The form police are a diligent bunch. From the deepest reaches of social media comment sections to unwelcome solicitations in the weight room, you can always find someone willing to “help” you with your lifting technique, whether you like it or not.
While interrupting someone mid-set to advise them on their squats may run afoul of gym etiquette, good lifting form is as important to the starry-eyed, first-day-with-a-dumbbell gymgoer as it is to the ten-year veteran pursuing another win in the IFBB Pro League. Or is it?
Resistance training should be safe, healthy, and effective. But some surgical deviations from “textbook” technique on specific exercises might help you squeeze out more gains from every rep you perform. These are some of the best exercises to let loose on in the gym.
- What is Exercise Cheating?
- Best Bodybuilding Exercises to Cheat On
- Worst Bodybuilding Exercises to Cheat On
- Benefits of Cheating Your Form
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What is Exercise Cheating?
Simply put, “cheating” in the context of lifting weights refers to any physical adjustment you make to your standard technique that helps you lift heavier or for a longer duration. Cheating your lifts isn’t necessarily the same as making a movement compensation.
If you have low ankle mobility, you might struggle to squat as deep as someone who doesn’t have that kind of restriction. However, that doesn’t mean you’re “cheating” during your squats. A reduced range of motion would make it easier for you to lift more weight — other factors aside — but poor dorsiflexion isn’t a decision you make on purpose.
Conversely, most lifters would consider it cheating to incorporate momentum into an exercise like the barbell row. If you start swaying your torso on each rep in order to more easily lift the bar, you’re “cheating,” since the default technique for most rows mandates a static trunk.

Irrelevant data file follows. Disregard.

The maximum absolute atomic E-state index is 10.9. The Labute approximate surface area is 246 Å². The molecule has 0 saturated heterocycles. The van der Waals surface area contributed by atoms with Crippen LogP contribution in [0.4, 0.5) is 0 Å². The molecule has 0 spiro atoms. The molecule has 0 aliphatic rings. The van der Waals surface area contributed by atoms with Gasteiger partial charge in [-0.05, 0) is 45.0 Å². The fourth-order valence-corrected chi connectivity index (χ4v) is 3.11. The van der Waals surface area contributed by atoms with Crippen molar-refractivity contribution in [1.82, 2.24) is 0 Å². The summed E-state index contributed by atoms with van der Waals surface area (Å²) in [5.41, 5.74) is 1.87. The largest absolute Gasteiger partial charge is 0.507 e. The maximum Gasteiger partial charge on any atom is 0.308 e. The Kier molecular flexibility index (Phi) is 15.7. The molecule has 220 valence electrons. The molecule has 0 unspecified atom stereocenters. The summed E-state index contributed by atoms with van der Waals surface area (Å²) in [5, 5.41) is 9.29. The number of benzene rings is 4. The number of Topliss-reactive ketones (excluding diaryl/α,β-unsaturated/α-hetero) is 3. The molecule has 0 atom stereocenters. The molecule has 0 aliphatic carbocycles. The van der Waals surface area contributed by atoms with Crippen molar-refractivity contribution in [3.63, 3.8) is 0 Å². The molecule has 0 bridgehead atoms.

Best Bodybuilding Exercises to Cheat On
Don’t get it twisted — your form matters in the gym. Good technique helps you target the right muscles and, for the most part, stave off potential injuries or accidents. Textbook movement may not be the best course of action in all cases, though. Some exercises may work even better without.
The dumbbell row is a phenomenal all-around back-builder. It does, however, suffer from an inconsistent resistance curve. You’ll generally find the dumbbell row to be easy at the bottom and very, very hard at the top, as your arm tucks up against your torso.
However, the second half of the movement is where your lats are the most engaged from a mechanical perspective. If you find you can’t quite eke out the back half of your rows with good form, you might be leaving gains on the table. A bit of light swinging to get your rows started will ensure that you’re getting as much value as you can from every rep.
There aren’t many bodybuilding exercises that are conducive to ballistic movement. Shrugs stand out in this regard due to their small range of motion coupled with a very high loading potential.
A short range of motion technically means a limited time under tension, unless you’re willing to incorporate a high rep count. Your traps are well-suited to performing explosive contractions, so you might discover that “power shrugs” with some rhythmic bouncing absolutely annihilate your traps.
You’ll probably find it difficult to keep a tight grip on the barbell or dumbbells you’re using, so have a good pair of straps handy.
It may come as a mild surprise given the small size of the muscle that the biceps are made up of mostly Type II, fast-twitch muscle fibers. (3) As such, you can actually make respectable arm gains by reducing your reps and cranking up the weight.
This, coupled with the physiological benefits of eccentric loading, actually make the cheat curl a viable way to build your guns. As long as you keep strict control over the lowering portion, you can lightly swing your hips to initiate some ultra-heavy curls.
Cheating isn’t all about using momentum. If you care about building your pecs, you can tactfully omit some of the range of motion on your presses in a way that benefits you.
Your pec muscles are almost entirely responsible for lifting a barbell or pair of dumbbells off your chest, but their involvement tapers off dramatically as your arms extend above you.